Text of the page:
His reign was often marked by brutality, but he likewise achieved significant social and political reforms, such as organising his government into departments along Western lines, and it can safely be said that he was the first ruler to attempt to bring the country under a centralised administration.

When Abdur Rahman died in 1901, his son Habibullah inherited the throne in a remarkably seamless transition and began to develop the country, with factories, hydroelectric plants and road-building schemes. It was very much an uphill struggle as all along he had to contend with reactionary forces. He was accused of betraying Islam when he refused to call a Jihad against British India and in 1919 he was assassinated.

The throne remained in the family, however, and his son Amanullah took over. He came out as a staunch supporter of the Islamists, as he had no wish to follow in his father’s footsteps. Shortly after becoming Emir, Amanullah launched an attack on India through the Khyber Pass with the objective of achieving formal independence from Britain. This led to the Third Afghan War.

On his accession to the throne, Amanullah wrote to the Viceroy, Lord Chelmsford, proclaiming his friendship and eagerness to enter into treaties from which both countries might derive commercial benefits. In doing so, Amanullah ironically set the scene for armed confrontation with Britain. Amanullah was left desperately seeking a means to gain support from his people and his generals. He found it in the traditional expedient of making war on an unpopular neighbour, and in doing so he showed considerable astuteness. The British government was in no position to devote much time or resources to analysing and countering warning signals from across the border. So they had no awareness that plans were being drawn up to attack British territory. In fact, Major George Roos-Keppel, serving as Chief Commissioner of the North-West Frontier Province, wrote to the Viceroy in one of his weekly dispatches in April that he was looking forward to a “quiet summer”. This was a few weeks before Afghanistan invaded.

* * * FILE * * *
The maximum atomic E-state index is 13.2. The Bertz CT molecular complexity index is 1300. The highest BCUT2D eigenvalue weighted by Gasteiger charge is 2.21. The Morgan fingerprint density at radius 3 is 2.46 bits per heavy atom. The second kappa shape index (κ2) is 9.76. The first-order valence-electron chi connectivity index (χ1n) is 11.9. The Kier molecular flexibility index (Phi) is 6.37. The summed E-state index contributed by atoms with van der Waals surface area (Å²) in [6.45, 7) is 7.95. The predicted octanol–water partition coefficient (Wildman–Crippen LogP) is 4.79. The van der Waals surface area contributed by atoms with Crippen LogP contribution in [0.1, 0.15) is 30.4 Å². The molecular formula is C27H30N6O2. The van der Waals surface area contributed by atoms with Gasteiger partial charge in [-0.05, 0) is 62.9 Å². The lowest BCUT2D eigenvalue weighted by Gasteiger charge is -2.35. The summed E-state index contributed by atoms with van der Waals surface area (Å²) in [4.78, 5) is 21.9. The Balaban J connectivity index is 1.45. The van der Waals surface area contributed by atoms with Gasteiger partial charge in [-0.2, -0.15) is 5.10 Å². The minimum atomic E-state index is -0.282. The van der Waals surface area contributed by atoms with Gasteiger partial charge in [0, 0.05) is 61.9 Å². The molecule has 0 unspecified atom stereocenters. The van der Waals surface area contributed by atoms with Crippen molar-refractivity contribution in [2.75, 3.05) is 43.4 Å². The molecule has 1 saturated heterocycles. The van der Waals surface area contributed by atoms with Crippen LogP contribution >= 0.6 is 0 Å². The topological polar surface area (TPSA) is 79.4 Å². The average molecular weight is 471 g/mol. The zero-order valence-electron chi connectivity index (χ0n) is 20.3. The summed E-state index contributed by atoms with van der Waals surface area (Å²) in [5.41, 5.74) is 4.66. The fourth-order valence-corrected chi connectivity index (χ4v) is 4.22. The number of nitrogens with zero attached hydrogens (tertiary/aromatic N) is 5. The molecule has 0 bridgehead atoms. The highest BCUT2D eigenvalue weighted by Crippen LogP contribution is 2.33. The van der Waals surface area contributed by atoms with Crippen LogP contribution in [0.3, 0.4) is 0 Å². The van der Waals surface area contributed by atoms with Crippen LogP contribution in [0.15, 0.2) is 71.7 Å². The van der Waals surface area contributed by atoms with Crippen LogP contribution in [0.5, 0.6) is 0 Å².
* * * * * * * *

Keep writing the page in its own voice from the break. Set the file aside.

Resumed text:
Amanullah believed he had ample justification for launching an invasion. The Amritsar massacre, coupled with Britain’s perceived military and economic weakness less than six months after the end of hostilities in Europe, Afghanistan’s perennial indignation over feringhees (foreigners) lording it over Pashtun tribesmen on the Indian Frontier, the clamour for the reinstatement of Afghan control of the country’s foreign policy, the alleged injustice of the Durand Line having been “forcibly” imposed on Abdur Rahman – all these factors converged, making it impossible for Amanullah to resist the call for Jihad.

This was the moment for Amanullah to establish his Islamist credentials with a highly suspicious military and clerical hierarchy. Amanullah had made intensive preparations for the conflict, though it is questionable whether he ever intended it to go beyond an exercise in border harassment. On 3 May, Afghan army units slipped across the border and swiftly stormed and occupied the village of Bagh at the western end of the Khyber Pass.

The military position in the Third Afghan War placed British India at a disadvantage in terms of the number of trained units available for immediate service on the North-West Frontier. The Afghan Army was not an especially formidable force, but it had been fashioned into a far more disciplined and better-equipped adversary than the ragbag lashkars (private armies) of the past. When war was declared, the British forces in India were well below their authorised strength. Large numbers of troops had been demobilised and sent home after the First World War and these were not replaced.